How can businesses predict unconstrained demand in these uncertain times?
07 Jul 2022
Consumers have come to expect prompt delivery of goods, and organisations that keep extending lead times risk losing out – but it’s a hard balance to strike, which is why strategies should include foresight.
When Andrew Bailey, the Governor of the Bank of England, warned in May of a “very real income shock” due to energy prices and “apocalyptic” food prices, it caused waves of worry for businesses worldwide, understandably.
The geopolitical issues in Ukraine have further damaged already struggling global supply chains following two years of a pandemic and one of the largest container ships in the world, the 400-metre Ever Given, blocking the Suez Canal for six days. And consumers are being made to wait – for months, and in some cases years – for items in specific industries to be delivered. So the question is: how should businesses deal with demand in these uncertain times?
For example, some friends are having their whole house refurbished and, after engaging with a kitchen appliances company at the start of the year, have now been told that they will have to wait for the new ovens and so on until next year, due to supply chain problems. The new kitchen will be complete – minus the appliances ordered months ago – very soon. Of course, my friends want to use the kitchen and have been advised to fill the gaps with temporary devices. But will those stop-gap fixes become permanent?
My point is: when people talk about inflation, I wonder how much of that inflationary pressure will dampen the demand to the level that certain companies can achieve growth? In the case of this kitchen appliance company, I’m sure the delays and extended lead times are down to supply chain, or perhaps microchip issues. It’s been well documented that equipment shortages are hitting the automotive industry hard, but maybe it should be for companies to look harder at medium-term planning and the use of Integrated Business Planning at the leadership level.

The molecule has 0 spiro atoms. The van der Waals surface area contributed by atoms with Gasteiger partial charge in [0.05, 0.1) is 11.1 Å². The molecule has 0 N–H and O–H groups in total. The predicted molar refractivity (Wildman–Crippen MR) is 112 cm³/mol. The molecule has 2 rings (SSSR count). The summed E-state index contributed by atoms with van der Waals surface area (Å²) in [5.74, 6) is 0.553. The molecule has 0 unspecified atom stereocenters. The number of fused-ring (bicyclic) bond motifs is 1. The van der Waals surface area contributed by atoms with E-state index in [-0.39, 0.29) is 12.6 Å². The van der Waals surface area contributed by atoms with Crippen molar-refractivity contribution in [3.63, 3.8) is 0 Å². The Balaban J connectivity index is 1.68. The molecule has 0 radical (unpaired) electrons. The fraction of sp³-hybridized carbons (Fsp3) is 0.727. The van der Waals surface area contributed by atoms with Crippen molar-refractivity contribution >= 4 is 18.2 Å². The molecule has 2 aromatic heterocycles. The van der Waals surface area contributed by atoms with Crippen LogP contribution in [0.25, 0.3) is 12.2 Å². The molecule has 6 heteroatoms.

Many variables influencing delays
I recently ordered a new car, and the manufacturers can’t provide a delivery date. The best they can do is estimate that it will – hopefully – arrive in 12 to 18 months. But I sense that this could be extended because so many variables influence that delay. And that lack of ownership and control should be a worry for businesses, not least because they don’t want to overpromise and underdeliver.
Consumers today expect to receive the things they purchase immediately, or near enough. Blame Amazon if you want, but that’s the reality. That desire for immediacy makes it hard for industries that cannot quickly fulfil orders. It makes it hard because they risk keeping customers waiting so long that they don’t want the goods anymore, sullying the brand in the process. And it makes it hard to forecast sales and firm up marketing plans and sales projections.
Additionally, by the time the kitchen appliance company can deliver the products to my friends, the unit cost is likely to have jumped, thanks to inflation and the more expensive materials. With the order having already been made, the company, presumably, will have to absorb that extra cost. They can’t pass that added expense to the consumer, can they?
I acknowledge that for many people buying expensive goods is not front of mind at the minute, but this needs to be factored into any sales projections. In all of the media we consume, we are being told that the warning lights are flashing about a recession, but not yet all simultaneously.
A tricky balance to strike
I’m in a fortunate position where I have been able to order a Tesla Model Y Long Range, which is on course to be delivered between August and October this year. The whole online experience was incredibly easy and being clearer with the dates indicates that the company has much more control over its supply chain. Obviously, Tesla vehicles use different technology than most other cars, but it says something about swimming against the tide and being innovative, or maybe it goes back to the days of Henry Ford with no or few options.
Unless companies have the foresight to start thinking about the likely unconstrained demand they should be trying to satisfy in, say, one or two years’ time, in light of inflation and the other constraints, leadership teams must urgently rethink their strategies. What they can’t afford to let happen is be caught out by a lack of supply because as and when people do want to spend money, that availability of product is critical to the business’s success. The quality of demand planning in businesses is generally lacking and tends to be pushed to supply chain vs the teams that can truly influence the outcome.
It’s a tricky balance to strike, and it will be fascinating to see what businesses do in the coming weeks and months in response to the current situation. They need to generate demand, but perhaps not too much right now. After all, is it more problematic to keep customers waiting, or not have the product for sale at all?